The individual features supported in this version (v1.1) of the library are:

  • Windows 7 Taskbar
    • Jump Lists, Icon Overlay, Progress Bar, Tabbed Thumbnails, and Thumbnail Toolbars
  • Windows Shell
    • Windows 7 Libraries
    • Windows Shell Search API support
    • Explorer Browser Control
    • A hierarchy of Shell Namespace entities
    • Windows Shell property system
    • Drag and Drop for Shell Objects
    • Windows Vista and Windows 7 Common File Dialogs, including custom controls
    • Known Folders and non-file system containers
    • Shell Object Watcher
    • Shell Extensions API support
  • DirectX
    • Direct3D 11.0, Direct3D 10.1/10.0, DXGI 1.0/1.1, Direct2D 1.0, DirectWrite, Windows Imaging Component (WIC) APIs
  • Windows Vista and Windows 7 Task Dialogs
  • Sensor Platform APIs
  • Extended Linguistic Services APIs
  • Power Management APIs
  • Application Restart and Recovery APIs
  • Network List Manager APIs
  • Command Link control and System defined Shell icons
What’s New in this update (v1.1):
The enhancements in this update of Code Pack are:
  • Many FxCop violations and PREfast warnings have been addressed
  • Bug fixes across various features and samples
    • Includes many API improvements
  • New features
    • Shell Object Watcher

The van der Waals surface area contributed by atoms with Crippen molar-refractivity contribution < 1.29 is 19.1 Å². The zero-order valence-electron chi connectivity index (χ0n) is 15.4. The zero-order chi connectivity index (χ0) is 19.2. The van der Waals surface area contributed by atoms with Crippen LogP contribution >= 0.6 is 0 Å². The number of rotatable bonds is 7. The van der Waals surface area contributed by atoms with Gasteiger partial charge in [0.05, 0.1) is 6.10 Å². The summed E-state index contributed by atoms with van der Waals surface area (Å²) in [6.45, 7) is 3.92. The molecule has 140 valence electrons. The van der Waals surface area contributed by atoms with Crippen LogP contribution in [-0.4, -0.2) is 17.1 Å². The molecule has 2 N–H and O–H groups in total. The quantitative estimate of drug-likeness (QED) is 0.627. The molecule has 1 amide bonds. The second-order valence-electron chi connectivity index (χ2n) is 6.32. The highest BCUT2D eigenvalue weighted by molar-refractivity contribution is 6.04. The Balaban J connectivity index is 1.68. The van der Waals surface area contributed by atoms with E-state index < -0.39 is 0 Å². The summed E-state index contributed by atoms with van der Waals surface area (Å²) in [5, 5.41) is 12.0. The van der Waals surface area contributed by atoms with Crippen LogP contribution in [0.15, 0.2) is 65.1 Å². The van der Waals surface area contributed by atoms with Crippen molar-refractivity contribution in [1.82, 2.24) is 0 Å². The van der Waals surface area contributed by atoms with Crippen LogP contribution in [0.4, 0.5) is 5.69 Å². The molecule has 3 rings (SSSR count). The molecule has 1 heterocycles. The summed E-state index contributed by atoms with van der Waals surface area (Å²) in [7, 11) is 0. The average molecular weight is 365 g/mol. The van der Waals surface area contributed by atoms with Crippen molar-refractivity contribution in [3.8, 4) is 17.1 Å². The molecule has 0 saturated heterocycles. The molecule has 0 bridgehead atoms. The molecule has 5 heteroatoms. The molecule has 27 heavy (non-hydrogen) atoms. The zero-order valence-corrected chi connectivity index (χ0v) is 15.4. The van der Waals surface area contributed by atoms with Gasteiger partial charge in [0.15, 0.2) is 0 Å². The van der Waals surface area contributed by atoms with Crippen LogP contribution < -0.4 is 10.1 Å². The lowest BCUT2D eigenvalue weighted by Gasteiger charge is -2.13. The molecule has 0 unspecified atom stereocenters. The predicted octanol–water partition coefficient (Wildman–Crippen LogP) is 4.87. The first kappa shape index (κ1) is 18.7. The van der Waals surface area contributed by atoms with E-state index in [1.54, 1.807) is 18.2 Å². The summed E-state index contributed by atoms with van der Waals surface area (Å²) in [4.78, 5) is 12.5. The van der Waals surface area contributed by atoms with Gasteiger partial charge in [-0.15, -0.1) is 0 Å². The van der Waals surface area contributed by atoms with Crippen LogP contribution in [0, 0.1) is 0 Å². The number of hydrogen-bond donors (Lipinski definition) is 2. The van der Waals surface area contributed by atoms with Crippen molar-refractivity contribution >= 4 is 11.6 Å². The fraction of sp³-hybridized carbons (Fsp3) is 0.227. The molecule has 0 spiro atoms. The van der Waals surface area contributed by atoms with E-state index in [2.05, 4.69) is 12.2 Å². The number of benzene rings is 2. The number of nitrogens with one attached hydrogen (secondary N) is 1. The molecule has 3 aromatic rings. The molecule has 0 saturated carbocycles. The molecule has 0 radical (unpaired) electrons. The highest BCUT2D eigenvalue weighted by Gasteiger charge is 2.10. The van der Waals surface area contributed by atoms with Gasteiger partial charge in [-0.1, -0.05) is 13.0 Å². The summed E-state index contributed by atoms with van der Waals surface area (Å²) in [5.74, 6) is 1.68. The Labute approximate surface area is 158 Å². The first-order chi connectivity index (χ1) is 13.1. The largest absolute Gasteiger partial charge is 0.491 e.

• Preview Handler APIs
    • Thumbnail Handler APIs
  • New samples for the new features
  • Visual Studio 2010 compliance
  • Initial xUnit test coverage
  • String localization
  • Signed assemblies

Sure I've know about the Windows API Code Pack for years, but it never clicked that I could use it to get this kind of file metadata... sigh... so much to learn, so few brain cells (left). Yes, it's dated, but the source is available...


Related Past Post XRef:
How many ways are there to create a File Watcher? Well, here's three at least...
Windows API Code Pack v1.1 Released (Think “Bug fix, new Shell/Thumbnail/Preview features, VS2010, xUnit, string localization, signed assemblies and more” release)
More Windows Code Pack and Windows 7 developing delightfulness
Windows 7 Code Pack v1.0 Released – Managed code to help get at the yummy Windows 7 filling…
Bridging to Managed Windows 7 Development – Vista Bridge to Windows Code Pack
Vista Bridge v1.4 Released – Now with custom controls for Common File Dialogs, BreadCrumb control and Aero Glass
Vista Bridge (v1.3) available on MSDN Code Gallery
It’s the Bridge to… Vista – Getting and installing Vista Bridge Sample Library

Thursday, October 24, 2013

XPlatformCloudKit - Your Cross Windows Phone, Windows 8, and Android, powered by Azure Mobile Services, Cloud Kit

winappkits / XPlatformCloudKit

A Hands-on lab for creating your very own multi-platform app with Azure Mobile Services as a backend.

Simply follow along with the included Powerpoint file located in the root of the project.